Explicit versioning of services can help manage breaking changes but once a service goes live then you are expected to maintain it perpetually. A more flexible API design can help to avoid breaking changes, but only up to a point as over- abstracting your data structures in the name of flexibility can undermine the usability of your whole API.
Give people options
You shouldn’t make assumptions about how developers will be accessing your API. They may prefer to parse responses via XML or JSON or even work with WSDL files and have proxies created by a code generator – a common way of working in .Net. If a developer can’t use their preferred tool-set to work with your API then they are more likely to look elsewhere. Providing a number of different ways to interact with your API helps to make it more language-agnostic and accessible.
Use the appropriate standards
You should always stick to standards where they exist. It will give integrators more confidence in your API as well as making it easier for them to integrate with it. That said, you shouldn’t drive yourself mad with standards. There does come a point where the slavish devotion to standards can be counter-productive so they should only be followed so long as they support the creation of a clear and accessible API.
If you want to encourage a large eco-system of integrators then you need to provide the resources they need to get up and running quickly. There needs to be sample code in a number of different languages accompanied by clear explanations of all your methods and data. Ideally, an integrator should be able to start using the basics of your API through a quick bit of cutting and pasting.
Documentation has to be kept up-to-date, both in terms of the method descriptions and languages used in integration samples. This helps to imply that your API is being nurtured and supported. There’s nothing more likely to undermine confidence than inaccurate documentation or code samples that were clearly produced by an ancient version of a development tool.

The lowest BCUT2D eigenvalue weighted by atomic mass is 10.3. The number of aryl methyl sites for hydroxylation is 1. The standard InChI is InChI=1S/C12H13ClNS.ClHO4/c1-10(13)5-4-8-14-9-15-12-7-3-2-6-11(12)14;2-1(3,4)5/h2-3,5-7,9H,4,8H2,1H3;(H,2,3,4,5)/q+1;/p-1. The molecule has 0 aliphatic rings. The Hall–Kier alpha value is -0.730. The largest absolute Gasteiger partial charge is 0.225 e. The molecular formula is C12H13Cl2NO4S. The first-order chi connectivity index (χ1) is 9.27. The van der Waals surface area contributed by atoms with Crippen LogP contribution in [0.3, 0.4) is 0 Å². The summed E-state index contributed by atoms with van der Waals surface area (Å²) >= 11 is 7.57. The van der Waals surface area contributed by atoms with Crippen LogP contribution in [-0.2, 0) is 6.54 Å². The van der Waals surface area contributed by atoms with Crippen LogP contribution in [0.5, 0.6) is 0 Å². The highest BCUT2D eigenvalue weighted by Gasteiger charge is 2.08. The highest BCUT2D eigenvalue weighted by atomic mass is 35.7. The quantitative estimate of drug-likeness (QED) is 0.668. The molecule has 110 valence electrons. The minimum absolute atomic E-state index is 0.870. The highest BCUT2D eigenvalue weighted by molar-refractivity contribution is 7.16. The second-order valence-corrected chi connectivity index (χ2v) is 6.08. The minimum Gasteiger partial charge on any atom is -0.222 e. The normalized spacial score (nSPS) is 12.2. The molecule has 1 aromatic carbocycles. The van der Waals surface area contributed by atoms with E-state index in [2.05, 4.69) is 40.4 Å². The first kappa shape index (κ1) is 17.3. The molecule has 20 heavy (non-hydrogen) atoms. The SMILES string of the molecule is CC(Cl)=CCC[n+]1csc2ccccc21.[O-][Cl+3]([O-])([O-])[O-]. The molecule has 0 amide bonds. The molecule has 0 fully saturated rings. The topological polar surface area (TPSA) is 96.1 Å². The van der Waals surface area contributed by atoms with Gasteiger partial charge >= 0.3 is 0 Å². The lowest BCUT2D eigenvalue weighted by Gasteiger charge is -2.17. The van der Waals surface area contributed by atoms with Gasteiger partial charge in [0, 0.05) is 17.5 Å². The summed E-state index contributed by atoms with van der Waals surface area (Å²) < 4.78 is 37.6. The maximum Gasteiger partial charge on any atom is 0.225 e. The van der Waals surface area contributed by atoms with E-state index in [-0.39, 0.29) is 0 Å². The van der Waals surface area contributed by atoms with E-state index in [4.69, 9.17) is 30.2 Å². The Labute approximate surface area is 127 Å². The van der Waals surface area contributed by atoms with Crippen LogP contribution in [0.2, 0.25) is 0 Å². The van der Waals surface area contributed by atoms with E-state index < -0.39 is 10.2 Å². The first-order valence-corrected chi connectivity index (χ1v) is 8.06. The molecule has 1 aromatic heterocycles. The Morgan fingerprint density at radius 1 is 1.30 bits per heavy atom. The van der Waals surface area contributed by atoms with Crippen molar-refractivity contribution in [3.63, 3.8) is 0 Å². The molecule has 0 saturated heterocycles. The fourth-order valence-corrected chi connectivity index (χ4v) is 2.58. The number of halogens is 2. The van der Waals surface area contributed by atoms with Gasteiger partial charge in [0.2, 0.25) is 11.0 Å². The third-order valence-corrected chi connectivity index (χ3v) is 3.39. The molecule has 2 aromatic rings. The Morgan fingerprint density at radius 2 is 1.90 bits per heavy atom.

Don’t skimp on quality assurance
Above all, an API has to work. This applies to all software, but it’s particularly important for a hosted service that other applications will become dependent on. You should also ensure that you test for scalability and develop a good idea of what it will take to grow your service capacity. It is so much harder to performance test after your code has gone live.
Tell people that it’s there (and thank them for coming)
You should create a clear path for developers to find out about your API. They should be able to start using it without having to call Customer Services or wait for somebody from Operations to enable an account. Allow self-service provisioning and free trials. Publicise your API on sites such as ProgrammableWeb. Try to build a community of integrators both online and face-to-face through events and meet-ups.
Above all, there is an important customer service aspect to running a good web service API and developers will want to feel that you care about them. If you look at the commercial APIs that have flourished in recent years they tend to have several things in common, i.e. well-documented APIs with active developer communities, responsive staff and genuinely useful documentation and code resources.